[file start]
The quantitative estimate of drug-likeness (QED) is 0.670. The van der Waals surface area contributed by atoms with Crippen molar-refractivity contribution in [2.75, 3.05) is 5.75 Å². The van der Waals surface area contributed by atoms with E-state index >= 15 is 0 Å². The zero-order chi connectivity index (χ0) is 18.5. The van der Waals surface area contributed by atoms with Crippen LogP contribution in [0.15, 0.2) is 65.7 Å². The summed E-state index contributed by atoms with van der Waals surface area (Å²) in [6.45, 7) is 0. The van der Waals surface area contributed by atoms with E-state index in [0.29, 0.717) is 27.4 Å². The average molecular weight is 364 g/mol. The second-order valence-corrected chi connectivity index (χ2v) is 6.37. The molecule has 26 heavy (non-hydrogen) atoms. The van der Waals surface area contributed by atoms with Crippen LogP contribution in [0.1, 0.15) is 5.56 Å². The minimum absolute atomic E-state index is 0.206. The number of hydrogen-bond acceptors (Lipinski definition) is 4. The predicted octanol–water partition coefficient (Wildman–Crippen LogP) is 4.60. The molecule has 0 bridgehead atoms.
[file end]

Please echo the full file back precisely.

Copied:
The quantitative estimate of drug-likeness (QED) is 0.670. The van der Waals surface area contributed by atoms with Crippen molar-refractivity contribution in [2.75, 3.05) is 5.75 Å². The van der Waals surface area contributed by atoms with E-state index >= 15 is 0 Å². The zero-order chi connectivity index (χ0) is 18.5. The van der Waals surface area contributed by atoms with Crippen LogP contribution in [0.15, 0.2) is 65.7 Å². The summed E-state index contributed by atoms with van der Waals surface area (Å²) in [6.45, 7) is 0. The van der Waals surface area contributed by atoms with E-state index in [0.29, 0.717) is 27.4 Å². The average molecular weight is 364 g/mol. The second-order valence-corrected chi connectivity index (χ2v) is 6.37. The molecule has 26 heavy (non-hydrogen) atoms. The van der Waals surface area contributed by atoms with Crippen LogP contribution in [0.1, 0.15) is 5.56 Å². The minimum absolute atomic E-state index is 0.206. The number of hydrogen-bond acceptors (Lipinski definition) is 4. The predicted octanol–water partition coefficient (Wildman–Crippen LogP) is 4.60. The molecule has 0 bridgehead atoms.